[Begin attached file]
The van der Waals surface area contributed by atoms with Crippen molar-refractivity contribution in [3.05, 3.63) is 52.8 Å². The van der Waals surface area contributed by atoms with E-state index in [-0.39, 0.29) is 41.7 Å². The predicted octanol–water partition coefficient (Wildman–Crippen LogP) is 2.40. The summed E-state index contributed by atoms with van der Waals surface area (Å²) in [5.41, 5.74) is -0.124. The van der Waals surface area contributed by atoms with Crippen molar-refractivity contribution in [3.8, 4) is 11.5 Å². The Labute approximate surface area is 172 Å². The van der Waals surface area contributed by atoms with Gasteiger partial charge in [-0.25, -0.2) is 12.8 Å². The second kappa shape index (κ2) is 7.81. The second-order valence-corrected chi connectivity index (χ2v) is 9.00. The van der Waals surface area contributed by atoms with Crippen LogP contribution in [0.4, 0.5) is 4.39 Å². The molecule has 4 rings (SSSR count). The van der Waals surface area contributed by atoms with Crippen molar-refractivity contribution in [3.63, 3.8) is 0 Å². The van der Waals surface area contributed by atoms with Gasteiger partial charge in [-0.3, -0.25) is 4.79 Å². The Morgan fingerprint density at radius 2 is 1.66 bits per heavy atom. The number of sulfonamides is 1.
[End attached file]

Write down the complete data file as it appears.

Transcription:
The van der Waals surface area contributed by atoms with Crippen molar-refractivity contribution in [3.05, 3.63) is 52.8 Å². The van der Waals surface area contributed by atoms with E-state index in [-0.39, 0.29) is 41.7 Å². The predicted octanol–water partition coefficient (Wildman–Crippen LogP) is 2.40. The summed E-state index contributed by atoms with van der Waals surface area (Å²) in [5.41, 5.74) is -0.124. The van der Waals surface area contributed by atoms with Crippen molar-refractivity contribution in [3.8, 4) is 11.5 Å². The Labute approximate surface area is 172 Å². The van der Waals surface area contributed by atoms with Gasteiger partial charge in [-0.25, -0.2) is 12.8 Å². The second kappa shape index (κ2) is 7.81. The second-order valence-corrected chi connectivity index (χ2v) is 9.00. The van der Waals surface area contributed by atoms with Crippen LogP contribution in [0.4, 0.5) is 4.39 Å². The molecule has 4 rings (SSSR count). The van der Waals surface area contributed by atoms with Crippen molar-refractivity contribution in [3.63, 3.8) is 0 Å². The van der Waals surface area contributed by atoms with Gasteiger partial charge in [-0.3, -0.25) is 4.79 Å². The Morgan fingerprint density at radius 2 is 1.66 bits per heavy atom. The number of sulfonamides is 1.